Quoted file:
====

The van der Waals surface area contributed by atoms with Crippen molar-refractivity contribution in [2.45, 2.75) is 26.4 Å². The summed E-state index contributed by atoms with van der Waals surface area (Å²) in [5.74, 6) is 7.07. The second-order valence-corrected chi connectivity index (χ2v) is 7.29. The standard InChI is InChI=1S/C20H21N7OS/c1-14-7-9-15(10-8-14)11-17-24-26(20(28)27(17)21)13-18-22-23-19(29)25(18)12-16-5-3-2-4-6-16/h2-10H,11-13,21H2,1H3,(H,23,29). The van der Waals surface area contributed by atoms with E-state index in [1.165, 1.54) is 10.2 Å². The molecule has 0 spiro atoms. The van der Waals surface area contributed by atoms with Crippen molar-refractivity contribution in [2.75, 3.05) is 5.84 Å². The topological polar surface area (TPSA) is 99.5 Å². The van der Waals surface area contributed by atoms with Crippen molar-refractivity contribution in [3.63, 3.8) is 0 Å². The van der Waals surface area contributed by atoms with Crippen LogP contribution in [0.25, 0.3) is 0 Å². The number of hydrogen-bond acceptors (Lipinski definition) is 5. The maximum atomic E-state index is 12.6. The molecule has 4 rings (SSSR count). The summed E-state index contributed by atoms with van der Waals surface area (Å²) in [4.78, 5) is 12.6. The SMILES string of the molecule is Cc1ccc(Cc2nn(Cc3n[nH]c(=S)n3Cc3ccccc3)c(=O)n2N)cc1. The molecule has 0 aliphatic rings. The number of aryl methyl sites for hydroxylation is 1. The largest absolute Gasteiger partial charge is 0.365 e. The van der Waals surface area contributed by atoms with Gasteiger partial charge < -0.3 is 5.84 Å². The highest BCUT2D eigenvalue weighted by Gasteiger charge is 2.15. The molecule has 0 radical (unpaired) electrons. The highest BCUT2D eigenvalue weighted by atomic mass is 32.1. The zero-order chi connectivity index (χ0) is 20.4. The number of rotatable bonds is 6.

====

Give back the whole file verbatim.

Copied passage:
The van der Waals surface area contributed by atoms with Crippen molar-refractivity contribution in [2.45, 2.75) is 26.4 Å². The summed E-state index contributed by atoms with van der Waals surface area (Å²) in [5.74, 6) is 7.07. The second-order valence-corrected chi connectivity index (χ2v) is 7.29. The standard InChI is InChI=1S/C20H21N7OS/c1-14-7-9-15(10-8-14)11-17-24-26(20(28)27(17)21)13-18-22-23-19(29)25(18)12-16-5-3-2-4-6-16/h2-10H,11-13,21H2,1H3,(H,23,29). The van der Waals surface area contributed by atoms with E-state index in [1.165, 1.54) is 10.2 Å². The molecule has 0 spiro atoms. The van der Waals surface area contributed by atoms with Crippen molar-refractivity contribution in [2.75, 3.05) is 5.84 Å². The topological polar surface area (TPSA) is 99.5 Å². The van der Waals surface area contributed by atoms with Crippen molar-refractivity contribution in [3.63, 3.8) is 0 Å². The van der Waals surface area contributed by atoms with Crippen LogP contribution in [0.25, 0.3) is 0 Å². The number of hydrogen-bond acceptors (Lipinski definition) is 5. The maximum atomic E-state index is 12.6. The molecule has 4 rings (SSSR count). The summed E-state index contributed by atoms with van der Waals surface area (Å²) in [4.78, 5) is 12.6. The SMILES string of the molecule is Cc1ccc(Cc2nn(Cc3n[nH]c(=S)n3Cc3ccccc3)c(=O)n2N)cc1. The molecule has 0 aliphatic rings. The number of aryl methyl sites for hydroxylation is 1. The largest absolute Gasteiger partial charge is 0.365 e. The van der Waals surface area contributed by atoms with Gasteiger partial charge < -0.3 is 5.84 Å². The highest BCUT2D eigenvalue weighted by Gasteiger charge is 2.15. The molecule has 0 radical (unpaired) electrons. The highest BCUT2D eigenvalue weighted by atomic mass is 32.1. The zero-order chi connectivity index (χ0) is 20.4. The number of rotatable bonds is 6.